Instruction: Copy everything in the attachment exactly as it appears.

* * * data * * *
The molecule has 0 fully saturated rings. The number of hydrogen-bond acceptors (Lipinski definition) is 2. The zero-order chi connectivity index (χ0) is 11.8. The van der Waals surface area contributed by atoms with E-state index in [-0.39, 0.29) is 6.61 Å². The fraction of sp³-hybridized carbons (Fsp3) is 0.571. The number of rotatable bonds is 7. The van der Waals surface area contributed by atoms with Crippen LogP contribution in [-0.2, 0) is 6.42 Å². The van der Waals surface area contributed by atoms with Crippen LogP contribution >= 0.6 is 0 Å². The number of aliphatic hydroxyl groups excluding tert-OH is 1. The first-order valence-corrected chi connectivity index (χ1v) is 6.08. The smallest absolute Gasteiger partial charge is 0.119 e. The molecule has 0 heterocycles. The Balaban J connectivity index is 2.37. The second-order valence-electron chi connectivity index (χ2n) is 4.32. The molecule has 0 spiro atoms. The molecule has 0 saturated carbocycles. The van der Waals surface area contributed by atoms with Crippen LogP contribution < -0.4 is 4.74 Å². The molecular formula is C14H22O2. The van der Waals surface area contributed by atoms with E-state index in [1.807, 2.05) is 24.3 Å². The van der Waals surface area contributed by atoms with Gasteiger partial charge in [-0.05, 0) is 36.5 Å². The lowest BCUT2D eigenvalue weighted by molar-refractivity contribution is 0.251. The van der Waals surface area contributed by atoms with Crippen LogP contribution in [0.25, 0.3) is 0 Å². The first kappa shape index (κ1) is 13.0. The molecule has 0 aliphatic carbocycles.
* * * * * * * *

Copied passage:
The molecule has 0 fully saturated rings. The number of hydrogen-bond acceptors (Lipinski definition) is 2. The zero-order chi connectivity index (χ0) is 11.8. The van der Waals surface area contributed by atoms with E-state index in [-0.39, 0.29) is 6.61 Å². The fraction of sp³-hybridized carbons (Fsp3) is 0.571. The number of rotatable bonds is 7. The van der Waals surface area contributed by atoms with Crippen LogP contribution in [-0.2, 0) is 6.42 Å². The van der Waals surface area contributed by atoms with Crippen LogP contribution >= 0.6 is 0 Å². The number of aliphatic hydroxyl groups excluding tert-OH is 1. The first-order valence-corrected chi connectivity index (χ1v) is 6.08. The smallest absolute Gasteiger partial charge is 0.119 e. The molecule has 0 heterocycles. The Balaban J connectivity index is 2.37. The second-order valence-electron chi connectivity index (χ2n) is 4.32. The molecule has 0 spiro atoms. The molecule has 0 saturated carbocycles. The van der Waals surface area contributed by atoms with Crippen LogP contribution < -0.4 is 4.74 Å². The molecular formula is C14H22O2. The van der Waals surface area contributed by atoms with E-state index in [1.807, 2.05) is 24.3 Å². The van der Waals surface area contributed by atoms with Gasteiger partial charge in [-0.05, 0) is 36.5 Å². The lowest BCUT2D eigenvalue weighted by molar-refractivity contribution is 0.251. The van der Waals surface area contributed by atoms with Crippen LogP contribution in [0.25, 0.3) is 0 Å². The first kappa shape index (κ1) is 13.0. The molecule has 0 aliphatic carbocycles.